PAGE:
New York PSC Denies ESCO's Request For One-Year Extension Of Deadline For Retail Reset Order's Renewable Delivery Requirement To Allow Use Of Specific Compliance Mechanism
May 16, 2022 Email This Story Copyright 2010-21 EnergyChoiceMatters.com
Reporting by Paul Ring • email@example.com
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The New York PSC denied a petition from CleanChoice Energy, Inc. seeking a one-year extension of the implementation date for a provision of the PSC's retail market reset order and mass market product requirements; specifically, the requirement that all renewable energy products offered to residential and small non-residential customers must comply with the locational and delivery requirements of the Renewable Energy Standard (RES) Tier 1 program
The PSC noted that the reset order's requirements went into effect on April 16, 2021.
In brief, CleanChoice requested an additional year to utilize the Energy Delivery Delay (EDD) method of compliance
As summarized by the PSC, "CleanChoice is requesting an extension of the EDD method of procuring RECs, which does not comply with the RES locational and delivery requirements, to enable it to continue to purchase non-compliant RECs to satisfy its renewable energy offering commitments. The Company cites the lack of Tier 1 RECs available for purchase and overreliance on ACPs for compliance as justification for waiving the RES locational and delivery requirements with respect to CleanChoice until January 1, 2023."
The PSC noted that, "For reference, the CES Divergence Test is a process conducted each year by Department of Public Service Staff (Staff) and NYSERDA to determine if there is an under- or over-supply of RECs. Upon that determination, Staff and NYSERDA may recommend the Commission approve a course correction in the Tier 1 LSE obligation. The 2021 Divergence Test acknowledged the slow development of Tier 1 resources due to permitting delays, the COVID-19 pandemic, and a short supply of construction materials. The Commission, reasoning that purchasing ACPs does not provide the same value as supporting renewable resources directly, approved a reduction in the LSE Tier 1 obligation for compliance years 2022 and 2023, therefore reducing the number of ACPs that would potentially need to be purchased to meet Tier 1 LSE obligations. The new LSE obligation percentages will provide relief to all LSEs, including ESCOs, looking to satisfy their Tier 1 obligations. The divergence test relates to Tier 1 LSE obligations and does not modify any percentage of renewable energy requirements for ESCO voluntary renewable product offerings."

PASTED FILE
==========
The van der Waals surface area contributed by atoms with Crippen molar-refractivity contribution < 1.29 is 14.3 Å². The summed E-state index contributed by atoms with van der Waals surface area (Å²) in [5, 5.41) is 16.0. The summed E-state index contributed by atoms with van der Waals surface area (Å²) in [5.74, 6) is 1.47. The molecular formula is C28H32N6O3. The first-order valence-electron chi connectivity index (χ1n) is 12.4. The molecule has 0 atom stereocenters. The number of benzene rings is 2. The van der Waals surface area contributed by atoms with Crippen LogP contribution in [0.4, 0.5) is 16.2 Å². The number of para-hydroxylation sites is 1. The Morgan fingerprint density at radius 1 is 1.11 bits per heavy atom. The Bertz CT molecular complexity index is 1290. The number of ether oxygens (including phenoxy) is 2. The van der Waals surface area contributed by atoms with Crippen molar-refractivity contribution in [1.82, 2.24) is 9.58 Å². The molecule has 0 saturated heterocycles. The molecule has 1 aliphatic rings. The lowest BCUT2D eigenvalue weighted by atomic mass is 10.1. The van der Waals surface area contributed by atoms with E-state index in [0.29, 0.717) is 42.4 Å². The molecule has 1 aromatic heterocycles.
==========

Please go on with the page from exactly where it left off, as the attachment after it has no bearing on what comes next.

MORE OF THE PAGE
"Turning back to CleanChoice’s assertion that it is unable to comply with the requirements of the December 2019 Order related to renewable electric products, the Commission finds this argument unpersuasive as there are several avenues, as discussed above, for ESCOs to purchase RECs to back their voluntary renewable product offerings. It is also important to note that these requirements have already been implemented, with numerous ESCOs taking steps to comply. Waiving compliance with the RES locational and delivery requirements, even for a period of one year, would provide an unfair advantage to CleanChoice. The market for voluntary RECs is fluid and is evidenced by the fact that other ESCOs supplying Community Choice Aggregation (CCA) programs have managed to meet their renewable energy offering commitments as evidenced by EDP labels for products containing 100% renewables," the PSC said